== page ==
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From: Frank_Kenisky at (
Subject: RE: [Fwd: [TH-research] OT: Israeli Post Office break-in]

Without access to the entire article or knowing more than the media writes 
it's really not possible to tell.  But from what you've posted.  That is 
an interesting story.  With some configuration networks can be somewhat 
secure.  But leaving a port wide open to the public is not the best 
physical security.  I have seen this in hospitals.  The hospital remodels 
a public area but somehow leaves ports accessible to the public.  I've 
often thought that it would probablly be pretty easy for someone to say 
purchase a wireless AP (pretty inexpensive these days) sit in the public 
area (i.e. waiting room) with a laptop or PDA, connect to the AP and start 

This of course would require a bit of knowedge but not much.

Frank Kenisky IV, CISSP, CISA
Information Technology Security Specialist
01/13/2004 03:10 AM

RE: [Fwd: [TH-research] OT: Israeli Post Office break-in]

> -----Original Message-----
> From: Gadi Evron []
> Sent: 11 January 2004 04:07
> To:
> Cc:
> Subject: [Fwd: [TH-research] OT: Israeli Post Office break-in]
> I thought this story might interest some of you. See
> forwarded message
> below.
>       Gadi Evron.
> Date: Sat, 10 Jan 2004 19:23:15 -0800
> From: Gadi Evron <>
> To: th-research
> Subject: [TH-research] OT: Israeli Post Office break-in
> Mail from Gadi Evron <>
> This is completely off-topic, but very interesting.
> Apparently there was a break-in in a branch of the Israeli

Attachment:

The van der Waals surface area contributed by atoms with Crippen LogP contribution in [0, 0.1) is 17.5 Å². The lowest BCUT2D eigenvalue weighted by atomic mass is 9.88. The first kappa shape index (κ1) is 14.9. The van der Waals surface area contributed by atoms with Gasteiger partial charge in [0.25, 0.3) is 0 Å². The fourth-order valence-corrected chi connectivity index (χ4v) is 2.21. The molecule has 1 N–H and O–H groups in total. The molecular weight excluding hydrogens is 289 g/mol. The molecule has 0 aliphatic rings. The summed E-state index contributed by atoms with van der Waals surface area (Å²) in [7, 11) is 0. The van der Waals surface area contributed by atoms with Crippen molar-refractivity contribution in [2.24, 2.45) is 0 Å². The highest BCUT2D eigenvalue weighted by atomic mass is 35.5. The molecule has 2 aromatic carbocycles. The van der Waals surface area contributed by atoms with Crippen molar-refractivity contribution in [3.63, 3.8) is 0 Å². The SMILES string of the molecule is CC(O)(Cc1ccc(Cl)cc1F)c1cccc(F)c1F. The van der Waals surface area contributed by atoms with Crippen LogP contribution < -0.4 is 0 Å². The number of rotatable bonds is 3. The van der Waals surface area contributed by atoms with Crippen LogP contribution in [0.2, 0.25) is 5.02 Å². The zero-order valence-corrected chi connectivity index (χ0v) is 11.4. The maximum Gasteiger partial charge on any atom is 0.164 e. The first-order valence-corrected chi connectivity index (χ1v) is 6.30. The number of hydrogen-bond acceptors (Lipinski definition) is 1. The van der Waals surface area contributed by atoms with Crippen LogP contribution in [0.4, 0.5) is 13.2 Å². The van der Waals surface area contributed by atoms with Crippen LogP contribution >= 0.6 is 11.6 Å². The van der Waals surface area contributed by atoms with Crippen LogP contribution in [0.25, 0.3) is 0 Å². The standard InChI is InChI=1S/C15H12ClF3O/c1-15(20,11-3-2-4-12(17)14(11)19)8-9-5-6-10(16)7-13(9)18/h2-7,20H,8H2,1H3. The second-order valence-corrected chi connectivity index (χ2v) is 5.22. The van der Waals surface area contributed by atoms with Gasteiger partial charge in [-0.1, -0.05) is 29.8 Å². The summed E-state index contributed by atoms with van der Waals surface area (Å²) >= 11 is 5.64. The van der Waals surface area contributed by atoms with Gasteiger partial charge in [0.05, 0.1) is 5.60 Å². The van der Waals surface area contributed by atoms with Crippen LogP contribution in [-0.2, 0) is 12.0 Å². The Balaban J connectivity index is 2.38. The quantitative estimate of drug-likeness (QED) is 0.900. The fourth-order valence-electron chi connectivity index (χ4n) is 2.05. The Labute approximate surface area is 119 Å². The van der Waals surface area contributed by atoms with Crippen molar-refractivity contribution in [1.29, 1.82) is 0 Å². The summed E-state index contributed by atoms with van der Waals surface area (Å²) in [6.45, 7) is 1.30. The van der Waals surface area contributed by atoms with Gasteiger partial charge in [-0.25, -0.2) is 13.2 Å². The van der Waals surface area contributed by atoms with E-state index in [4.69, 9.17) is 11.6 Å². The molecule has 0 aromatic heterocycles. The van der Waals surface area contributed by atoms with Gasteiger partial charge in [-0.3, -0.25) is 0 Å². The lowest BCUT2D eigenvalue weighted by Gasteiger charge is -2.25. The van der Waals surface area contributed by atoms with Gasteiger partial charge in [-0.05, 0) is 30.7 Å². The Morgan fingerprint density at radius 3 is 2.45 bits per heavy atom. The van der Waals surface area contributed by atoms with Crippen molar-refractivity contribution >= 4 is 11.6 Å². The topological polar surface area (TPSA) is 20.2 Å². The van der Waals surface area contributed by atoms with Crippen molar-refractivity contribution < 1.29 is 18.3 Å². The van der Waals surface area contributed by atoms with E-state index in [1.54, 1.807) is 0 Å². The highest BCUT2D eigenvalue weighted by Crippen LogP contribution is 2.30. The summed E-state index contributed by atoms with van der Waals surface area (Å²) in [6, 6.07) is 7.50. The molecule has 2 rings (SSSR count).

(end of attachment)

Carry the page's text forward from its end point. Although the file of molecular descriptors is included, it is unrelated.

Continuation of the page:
> Post Office.
> The offenders placed a wire-less gateway connected to a switch inside,
> and through it stole a few tens of thousands of Shekels in
> the few days
> they were in operation (the Israeli Post Office is a sort of
> a small bank).
I can't resist any longer. I have to ask a few questions.

1. How did they know which switch to connect to? Wouldn't this require 
knowledge of network topology.
2. If it is indeed a switch and not a hub, how did they obtain access to 
this port to monitor traffic?
3. How did they get access to the switch. Shouldn't it have been locked
4. How did they convert electrons to money? Was this by raiding bank
accounts or collecting credit card numbers?
5. How could they be unable to hide a WAP in a rack (assuming the switch 
in a rack)? I can think of several ways to hide one without it being

Seems like a bit of an inside job to me, but I'm no Dick Tracy...

John Airey, BSc (Jt Hons), CNA, RHCE
Internet systems support officer, ITCSD, Royal National Institute of the
Bakewell Road, Peterborough PE2 6XU,
Tel.: +44 (0) 1733 375299 Fax: +44 (0) 1733 370848

Even if you win the rat race, that will still only make you a rat.


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